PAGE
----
Our fears never quite get eliminated either. Sometimes the wonder is enough to overwhelm all fear. Sometimes the practices of faith slowly eat away our fears. Other times, we simply choose to leap even when we feel petrified.

You think Mary was done with fear when she watched him walk to the cross, like she’d learned and conquered fear? No way. She was terrified. That was her son, her flesh-and-blood son they were driving nails through. “I can’t say yes, I can’t say yes. Not this time. I can’t say yes,” she surely said through quickened breath as she watched with the horror only a parent can understand.

“Fear not, little flock, for it is your father’s good pleasure to give you the kingdom.”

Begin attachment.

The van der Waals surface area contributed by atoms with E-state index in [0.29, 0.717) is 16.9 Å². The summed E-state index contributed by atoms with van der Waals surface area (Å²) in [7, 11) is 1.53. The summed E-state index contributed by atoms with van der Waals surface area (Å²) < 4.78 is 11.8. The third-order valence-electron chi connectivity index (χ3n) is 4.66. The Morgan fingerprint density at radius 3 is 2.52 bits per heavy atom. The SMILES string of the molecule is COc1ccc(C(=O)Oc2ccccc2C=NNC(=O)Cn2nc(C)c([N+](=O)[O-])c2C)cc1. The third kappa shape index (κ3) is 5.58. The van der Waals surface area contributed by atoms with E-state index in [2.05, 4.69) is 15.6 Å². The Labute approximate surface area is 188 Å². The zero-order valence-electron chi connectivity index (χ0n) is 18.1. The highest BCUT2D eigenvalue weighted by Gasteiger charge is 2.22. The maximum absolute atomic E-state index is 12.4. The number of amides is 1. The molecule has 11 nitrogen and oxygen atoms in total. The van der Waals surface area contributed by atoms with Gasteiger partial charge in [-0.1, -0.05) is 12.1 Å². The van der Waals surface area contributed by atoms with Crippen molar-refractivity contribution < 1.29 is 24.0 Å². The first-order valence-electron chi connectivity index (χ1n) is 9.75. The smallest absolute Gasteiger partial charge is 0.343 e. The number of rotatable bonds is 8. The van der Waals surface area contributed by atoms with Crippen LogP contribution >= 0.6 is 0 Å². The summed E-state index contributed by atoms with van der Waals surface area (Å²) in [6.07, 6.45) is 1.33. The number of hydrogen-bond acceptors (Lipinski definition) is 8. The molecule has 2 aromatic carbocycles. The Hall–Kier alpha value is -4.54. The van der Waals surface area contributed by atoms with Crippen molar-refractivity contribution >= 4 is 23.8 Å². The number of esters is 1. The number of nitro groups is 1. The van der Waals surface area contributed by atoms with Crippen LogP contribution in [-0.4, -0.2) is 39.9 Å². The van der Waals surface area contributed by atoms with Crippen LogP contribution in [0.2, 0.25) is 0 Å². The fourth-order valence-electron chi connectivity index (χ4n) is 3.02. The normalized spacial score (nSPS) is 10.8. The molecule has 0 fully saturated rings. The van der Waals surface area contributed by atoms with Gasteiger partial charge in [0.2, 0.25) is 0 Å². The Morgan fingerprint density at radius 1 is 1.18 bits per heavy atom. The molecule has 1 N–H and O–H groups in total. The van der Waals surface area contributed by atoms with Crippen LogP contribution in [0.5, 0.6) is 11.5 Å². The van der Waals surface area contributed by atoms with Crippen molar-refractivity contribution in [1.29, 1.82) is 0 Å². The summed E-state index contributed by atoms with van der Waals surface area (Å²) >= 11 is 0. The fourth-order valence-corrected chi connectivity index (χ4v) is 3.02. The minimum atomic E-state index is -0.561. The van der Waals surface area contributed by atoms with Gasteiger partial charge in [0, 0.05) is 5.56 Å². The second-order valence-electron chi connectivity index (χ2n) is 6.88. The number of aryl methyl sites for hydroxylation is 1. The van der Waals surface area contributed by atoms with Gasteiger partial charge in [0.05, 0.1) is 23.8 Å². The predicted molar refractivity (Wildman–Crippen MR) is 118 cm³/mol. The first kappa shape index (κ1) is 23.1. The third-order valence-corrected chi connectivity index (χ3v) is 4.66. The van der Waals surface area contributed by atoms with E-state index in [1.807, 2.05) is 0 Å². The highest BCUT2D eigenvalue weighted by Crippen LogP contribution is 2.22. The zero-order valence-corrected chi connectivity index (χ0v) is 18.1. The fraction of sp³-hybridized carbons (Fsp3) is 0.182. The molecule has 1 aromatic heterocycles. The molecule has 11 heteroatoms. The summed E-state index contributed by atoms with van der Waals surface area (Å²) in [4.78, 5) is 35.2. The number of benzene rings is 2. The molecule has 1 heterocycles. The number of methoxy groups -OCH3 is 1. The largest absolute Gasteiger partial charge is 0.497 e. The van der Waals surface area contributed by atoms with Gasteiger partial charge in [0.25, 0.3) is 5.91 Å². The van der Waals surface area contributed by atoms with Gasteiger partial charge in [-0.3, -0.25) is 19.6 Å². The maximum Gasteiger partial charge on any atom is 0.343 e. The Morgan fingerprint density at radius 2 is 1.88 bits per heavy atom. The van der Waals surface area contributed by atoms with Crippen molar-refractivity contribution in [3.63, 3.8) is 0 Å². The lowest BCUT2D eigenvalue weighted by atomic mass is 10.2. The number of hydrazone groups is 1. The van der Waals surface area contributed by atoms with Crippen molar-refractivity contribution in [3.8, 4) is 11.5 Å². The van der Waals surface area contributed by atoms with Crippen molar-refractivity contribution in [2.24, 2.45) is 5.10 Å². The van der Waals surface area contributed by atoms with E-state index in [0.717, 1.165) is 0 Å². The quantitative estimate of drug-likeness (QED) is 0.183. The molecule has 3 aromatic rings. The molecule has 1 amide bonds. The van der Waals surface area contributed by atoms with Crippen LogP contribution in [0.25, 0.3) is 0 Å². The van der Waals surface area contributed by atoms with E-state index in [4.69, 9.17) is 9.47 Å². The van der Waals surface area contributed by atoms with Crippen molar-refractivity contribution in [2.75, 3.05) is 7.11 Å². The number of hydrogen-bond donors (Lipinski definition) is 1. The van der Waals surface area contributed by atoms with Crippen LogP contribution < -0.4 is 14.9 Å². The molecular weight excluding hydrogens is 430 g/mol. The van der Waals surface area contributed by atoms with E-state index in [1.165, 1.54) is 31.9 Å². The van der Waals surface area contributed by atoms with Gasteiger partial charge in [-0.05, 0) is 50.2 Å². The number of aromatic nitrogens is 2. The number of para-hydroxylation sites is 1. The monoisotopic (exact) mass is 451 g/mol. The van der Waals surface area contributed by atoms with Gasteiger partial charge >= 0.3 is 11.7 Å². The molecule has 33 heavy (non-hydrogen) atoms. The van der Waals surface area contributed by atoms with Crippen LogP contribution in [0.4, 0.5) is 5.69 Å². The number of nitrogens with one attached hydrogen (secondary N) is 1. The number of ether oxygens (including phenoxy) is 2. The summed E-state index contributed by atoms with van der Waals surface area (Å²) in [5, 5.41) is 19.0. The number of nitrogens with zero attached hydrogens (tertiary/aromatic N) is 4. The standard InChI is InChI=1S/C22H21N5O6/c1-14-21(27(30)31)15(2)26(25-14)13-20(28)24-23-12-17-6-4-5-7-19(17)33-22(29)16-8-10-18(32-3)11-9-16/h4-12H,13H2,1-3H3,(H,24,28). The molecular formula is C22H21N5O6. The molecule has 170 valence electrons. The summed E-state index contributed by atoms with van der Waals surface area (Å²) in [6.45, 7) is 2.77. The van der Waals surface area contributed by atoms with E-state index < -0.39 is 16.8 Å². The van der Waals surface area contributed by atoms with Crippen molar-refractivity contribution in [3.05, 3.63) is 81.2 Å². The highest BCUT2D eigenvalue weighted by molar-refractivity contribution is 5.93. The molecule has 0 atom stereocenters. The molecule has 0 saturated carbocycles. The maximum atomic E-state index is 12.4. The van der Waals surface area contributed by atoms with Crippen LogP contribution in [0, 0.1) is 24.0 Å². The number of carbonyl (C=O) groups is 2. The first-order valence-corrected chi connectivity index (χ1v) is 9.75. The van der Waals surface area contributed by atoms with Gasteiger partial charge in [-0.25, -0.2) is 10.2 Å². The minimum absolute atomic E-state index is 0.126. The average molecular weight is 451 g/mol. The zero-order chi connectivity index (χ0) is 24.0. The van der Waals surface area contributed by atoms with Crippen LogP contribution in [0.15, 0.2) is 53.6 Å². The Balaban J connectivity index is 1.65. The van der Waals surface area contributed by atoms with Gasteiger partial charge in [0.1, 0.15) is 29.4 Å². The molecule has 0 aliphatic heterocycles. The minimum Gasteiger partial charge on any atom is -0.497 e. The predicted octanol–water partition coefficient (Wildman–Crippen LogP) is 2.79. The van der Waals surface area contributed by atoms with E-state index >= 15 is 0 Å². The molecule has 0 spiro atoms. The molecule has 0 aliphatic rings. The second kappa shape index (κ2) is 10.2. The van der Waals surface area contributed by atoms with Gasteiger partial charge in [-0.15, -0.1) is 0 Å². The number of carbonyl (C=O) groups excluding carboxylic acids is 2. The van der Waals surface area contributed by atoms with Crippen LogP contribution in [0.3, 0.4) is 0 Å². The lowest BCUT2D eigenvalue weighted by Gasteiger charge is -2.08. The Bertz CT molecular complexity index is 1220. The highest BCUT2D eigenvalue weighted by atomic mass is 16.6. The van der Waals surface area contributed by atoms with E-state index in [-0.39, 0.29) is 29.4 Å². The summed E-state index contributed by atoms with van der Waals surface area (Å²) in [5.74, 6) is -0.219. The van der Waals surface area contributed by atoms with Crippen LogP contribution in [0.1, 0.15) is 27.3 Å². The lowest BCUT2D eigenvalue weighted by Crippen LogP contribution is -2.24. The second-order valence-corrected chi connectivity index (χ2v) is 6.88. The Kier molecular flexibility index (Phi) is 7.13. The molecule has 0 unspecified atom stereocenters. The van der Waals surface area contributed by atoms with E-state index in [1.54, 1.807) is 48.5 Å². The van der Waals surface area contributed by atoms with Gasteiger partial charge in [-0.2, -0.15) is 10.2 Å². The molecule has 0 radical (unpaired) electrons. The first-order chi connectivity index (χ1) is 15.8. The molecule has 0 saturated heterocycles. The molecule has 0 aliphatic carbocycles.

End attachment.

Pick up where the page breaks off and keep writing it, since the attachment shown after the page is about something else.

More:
“Fear not, little Mary, fear not.” She wasn’t ready for this. Nothing had prepared her for this. Not the angel. Not the miracle birth. She was neither ready nor fearless. Nope. No. No. No. Make it stop. Make it stop. Make it stop. Let me die. Let me die.

Inhale. Exhale. Somehow she kept breathing even though the very worst was happening.

And then, perhaps when she was least expecting it on that walk to the tomb on a dead-silent Sunday, God came back and her heart caught in her throat, and she was so glad she’d been brave, or been as brave as she could muster, because now here he was and she was seeing him. Amen.